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Exim Bank to resume raising deposits

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Banks, struggling to raise low-cost resources to meet rising credit demand, will have one more competitor for bulk deposits. has decided to return to the raising deposits after over a decade to keep its borrowing cost from rising.
 
chairman and managing director said "even if we offer a 25 basis points higher interest rate, deposits will still be 50 to 75 basis points cheaper than money raised from the bond market."
 
He said the yield on a five-year bond is over 7 per cent, while a five-year term deposit carries interest rate of 6 per cent or less.
 
Exim Bank plans to utilise the services of non-bank wealth management advisors like to raise deposits.
 
The bank has budgeted a Rs 3,000 crore requirement of rupee resources for meeting the projected 25 per cent growth in its lendings in 2005-06. It also plans to raise $800 million through bonds and syndicated loans overseas.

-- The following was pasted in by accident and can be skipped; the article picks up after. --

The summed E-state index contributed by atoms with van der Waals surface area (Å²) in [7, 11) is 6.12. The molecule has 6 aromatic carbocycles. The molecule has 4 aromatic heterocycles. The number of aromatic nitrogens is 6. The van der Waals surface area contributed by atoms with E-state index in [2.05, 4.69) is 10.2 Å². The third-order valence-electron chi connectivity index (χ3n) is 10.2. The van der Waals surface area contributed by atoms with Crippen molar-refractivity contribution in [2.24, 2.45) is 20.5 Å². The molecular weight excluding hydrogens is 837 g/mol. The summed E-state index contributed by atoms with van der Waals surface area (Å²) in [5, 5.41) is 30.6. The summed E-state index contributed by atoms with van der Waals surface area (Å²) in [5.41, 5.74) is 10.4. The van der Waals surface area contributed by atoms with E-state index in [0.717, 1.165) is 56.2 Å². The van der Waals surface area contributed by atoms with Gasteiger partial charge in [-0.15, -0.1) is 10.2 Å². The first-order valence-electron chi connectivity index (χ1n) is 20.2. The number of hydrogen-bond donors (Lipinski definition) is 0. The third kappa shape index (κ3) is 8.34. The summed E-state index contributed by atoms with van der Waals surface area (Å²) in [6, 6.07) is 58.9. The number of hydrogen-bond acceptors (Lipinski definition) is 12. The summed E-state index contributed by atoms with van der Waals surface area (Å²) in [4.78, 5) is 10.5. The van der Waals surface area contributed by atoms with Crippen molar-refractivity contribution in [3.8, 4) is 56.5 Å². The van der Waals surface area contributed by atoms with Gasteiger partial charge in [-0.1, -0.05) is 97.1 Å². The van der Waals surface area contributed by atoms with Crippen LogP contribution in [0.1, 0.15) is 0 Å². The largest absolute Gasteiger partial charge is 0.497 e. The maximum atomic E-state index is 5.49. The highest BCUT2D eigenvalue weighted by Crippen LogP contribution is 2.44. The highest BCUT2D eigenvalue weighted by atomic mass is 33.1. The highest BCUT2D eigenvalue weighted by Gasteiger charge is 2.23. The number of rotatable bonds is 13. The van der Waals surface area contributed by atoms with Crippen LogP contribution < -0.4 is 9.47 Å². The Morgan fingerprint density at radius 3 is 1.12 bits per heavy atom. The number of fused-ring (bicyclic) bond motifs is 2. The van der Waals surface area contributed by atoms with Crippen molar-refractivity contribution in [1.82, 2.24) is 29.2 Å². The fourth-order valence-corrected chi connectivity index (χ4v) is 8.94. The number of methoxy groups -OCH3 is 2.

In 2003-04, Exim Bank raised a total of Rs 3,185 crore in rupee resources. It had outstanding foreign currency resources of $1.4 billion as on March 31, 2005.
 
are already vying with each other for deposits, with credit having nearly doubled in 2004-05 to Rs 2,26,936 crore, higher than the growth in deposits.
 
Total bank deposits in 2004-05 were lower at Rs 2,15,220 crore compared with Rs 2,26,936 crore in 2003-04.
 
Exim Bank had stopped taking deposits in 1993. It can raise deposits for a minimum of 1 year and a maximum of 5 years. Subramanian said the minimum amount could be Rs 50,000, but a decision is still to be taken.
 
In 2004-05, Exim Bank's total equity capital increased to Rs 850 crore with the government infusing an additional Rs 200 crore. The institution reported a 13 per cent increase in net profit to Rs 258 crore in the year ended March 31, 2005 on income of Rs 1,104 crore.
 
Its sanctions increased 71 per cent to Rs 15,858 crore and disbursements rose 64 per cent to Rs 11,435 crore in 2004-05. Its loan assets were up 24 per cent to Rs 13,410 crore.

 
 

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